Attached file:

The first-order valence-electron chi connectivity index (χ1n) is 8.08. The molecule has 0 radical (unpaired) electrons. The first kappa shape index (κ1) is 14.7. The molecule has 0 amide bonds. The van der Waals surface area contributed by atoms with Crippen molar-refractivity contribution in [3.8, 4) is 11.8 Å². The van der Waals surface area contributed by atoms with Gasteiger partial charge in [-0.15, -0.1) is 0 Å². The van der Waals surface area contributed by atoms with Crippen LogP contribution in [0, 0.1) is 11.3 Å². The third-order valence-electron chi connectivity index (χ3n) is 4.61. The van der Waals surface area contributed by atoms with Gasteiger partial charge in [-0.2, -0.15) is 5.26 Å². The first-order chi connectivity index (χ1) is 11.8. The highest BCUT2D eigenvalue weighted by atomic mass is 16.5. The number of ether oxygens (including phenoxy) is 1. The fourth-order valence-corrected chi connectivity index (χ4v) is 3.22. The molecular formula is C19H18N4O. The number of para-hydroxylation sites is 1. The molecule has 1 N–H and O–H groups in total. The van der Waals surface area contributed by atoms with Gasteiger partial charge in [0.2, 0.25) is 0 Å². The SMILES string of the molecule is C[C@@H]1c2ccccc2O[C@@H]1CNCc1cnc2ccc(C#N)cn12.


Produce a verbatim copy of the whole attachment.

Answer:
The first-order valence-electron chi connectivity index (χ1n) is 8.08. The molecule has 0 radical (unpaired) electrons. The first kappa shape index (κ1) is 14.7. The molecule has 0 amide bonds. The van der Waals surface area contributed by atoms with Crippen molar-refractivity contribution in [3.8, 4) is 11.8 Å². The van der Waals surface area contributed by atoms with Gasteiger partial charge in [-0.15, -0.1) is 0 Å². The van der Waals surface area contributed by atoms with Crippen LogP contribution in [0, 0.1) is 11.3 Å². The third-order valence-electron chi connectivity index (χ3n) is 4.61. The van der Waals surface area contributed by atoms with Gasteiger partial charge in [-0.2, -0.15) is 5.26 Å². The first-order chi connectivity index (χ1) is 11.8. The highest BCUT2D eigenvalue weighted by atomic mass is 16.5. The number of ether oxygens (including phenoxy) is 1. The fourth-order valence-corrected chi connectivity index (χ4v) is 3.22. The molecular formula is C19H18N4O. The number of para-hydroxylation sites is 1. The molecule has 1 N–H and O–H groups in total. The van der Waals surface area contributed by atoms with Gasteiger partial charge in [0.2, 0.25) is 0 Å². The SMILES string of the molecule is C[C@@H]1c2ccccc2O[C@@H]1CNCc1cnc2ccc(C#N)cn12.